Additional quality control was applied to data from the normal controls by performing principal component (PC) analysis. The first 4 PCs explained more than 80% of the variation in the cytokine expression of normal controls. Because the Mahalanobis distance of samples from the center of d-dimensional PC space follows a χ2 distribution with d degrees of freedom,31 we used this measure to identify outliers. One sample had χ2 = 114.5 (P < .001) and was removed from the dataset. We then defined the “normal range” of expression, based on the normal samples that passed quality control, to be the interval centered at the mean and extending 1.96 SD in both directions, which would be expected to contain 95% of normal values.

Statistical analysis was performed using the R statistical programming environment, Version 2.9.1 ( Summary statistics were computed to describe the expression of cytokines in normal controls. Two-sample t tests were used to estimate differences between disease and normal or between AML and MDS; although we report the nominal P values, we also report the changes that remain significant after Bonferroni correction to account for multiple testing. Pearson correlation for continuous variables, t tests for dichotomous variables, F tests from one-way analysis of variance for categorical variables, and Cox proportional hazards models with log-rank tests for time-to-event variables were used to test the association of C&Ckine expression with clinical covariates or outcomes.

We used the bimodality index to identify C&Ckines with bimodal expression patterns.32 We performed hierarchical clustering with distances defined by Pearson distance and Ward linkage. To test the consistency of clusters, we repeatedly clustered random subsets of the patient samples by adding Gaussian noise and using a variety of different algorithms (k-means, model-based clustering, partitioning around medoids, and hierarchical clustering with either Pearson or Euclidean distance and either Ward or average linkage), recording for each pair of samples the probability that they clustered together. We used the silhouette width to estimate the number of clusters and to determine whether individual samples were correctly clustered.

Univariable and multivariable (Cox proportional hazards models) were also performed using R statistical programming environment, Version 2.9.1. For the univariable analysis, 27 variables, including demographics (age, gender, and race) clinical features (French-American-British, antecedent hematologic disorders, etiology, performance status, and infection status), laboratory findings (cytogenetics, Fms-like tyrosine kinase 3-internal tandem duplication status, surface marker expression, hematology, and serum chemistries), and cytokine signature group, were analyzed. For the multivariable analysis, all variables associated with the endpoint (P < .10 for overall survival or remission duration) were included in the initial model. In an iterative process, variables were removed or added using the Akaike Information Criterion.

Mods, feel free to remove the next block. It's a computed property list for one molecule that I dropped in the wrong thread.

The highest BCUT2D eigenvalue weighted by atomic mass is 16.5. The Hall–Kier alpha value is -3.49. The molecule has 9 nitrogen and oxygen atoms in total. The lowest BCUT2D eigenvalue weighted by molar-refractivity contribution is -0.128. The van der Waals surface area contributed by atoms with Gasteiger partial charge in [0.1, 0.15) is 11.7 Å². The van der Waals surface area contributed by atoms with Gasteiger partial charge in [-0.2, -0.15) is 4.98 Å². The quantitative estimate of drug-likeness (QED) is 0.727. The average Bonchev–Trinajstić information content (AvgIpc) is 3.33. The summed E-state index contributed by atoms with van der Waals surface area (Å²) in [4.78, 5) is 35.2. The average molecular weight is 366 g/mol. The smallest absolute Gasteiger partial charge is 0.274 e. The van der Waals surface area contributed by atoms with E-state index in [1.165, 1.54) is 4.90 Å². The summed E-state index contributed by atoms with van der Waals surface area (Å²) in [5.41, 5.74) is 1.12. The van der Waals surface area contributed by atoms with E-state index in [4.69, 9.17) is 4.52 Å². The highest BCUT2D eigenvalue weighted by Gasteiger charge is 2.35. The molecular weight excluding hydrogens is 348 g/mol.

Sample stability

To ensure that expression was consistent across the 8 trays, we compared the range of expression of each analyte across the 8 trays. This revealed no statistically significant variance between trays (supplemental Figure 1A, available on the Blood Web site; see the Supplemental Materials link at the top of the online article). We were also concerned that sample storage at −80°C for up to 9 years could affect the level of expression of some analytes. We looked at the range of expression of each C&Ckine by year of acquisition; there was no evidence of diminution or variance of signal over time for any of the 27 panel components (supplemental Figure 1B).

Comparison of expression in normal samples with multiplex analysis versus the literature

Most prior studies of C&Ckine expression in normal and leukemic samples have used enzyme-linked immunosorbent assay methodology. Head-to-head comparisons between these methods using nonleukemia samples have shown excellent correlation.26 To determine whether the multiplex-based assay was providing results comparable with those of enzyme-linked immunosorbent assay or other platforms, we compared the results obtained with the Bioplex platform with those from a search of the literature for normal and leukemic samples (supplemental Tables 1, 2).33,34 The data for normal samples are presented in supplemental Table 1. There was heterogeneity of results within the reviewed literature on what the “normal” population value is, perhaps reflecting different methodologies or their sensitivity. A full statistical comparison between expression values in the literature versus those obtained with the Bioplex kit cannot be performed based on the limited data available in the literature. For most analytes, results obtained with the Bioplex system in this report were in general agreement with the prior studies, although levels of IL-5, IL-8, IL-10, IL-13, CSF2, CCL2, and CCL3 were lower and levels of IL-6, IL-9, IFN-γ, and CXCL10, were higher in normal compared with the existing literature.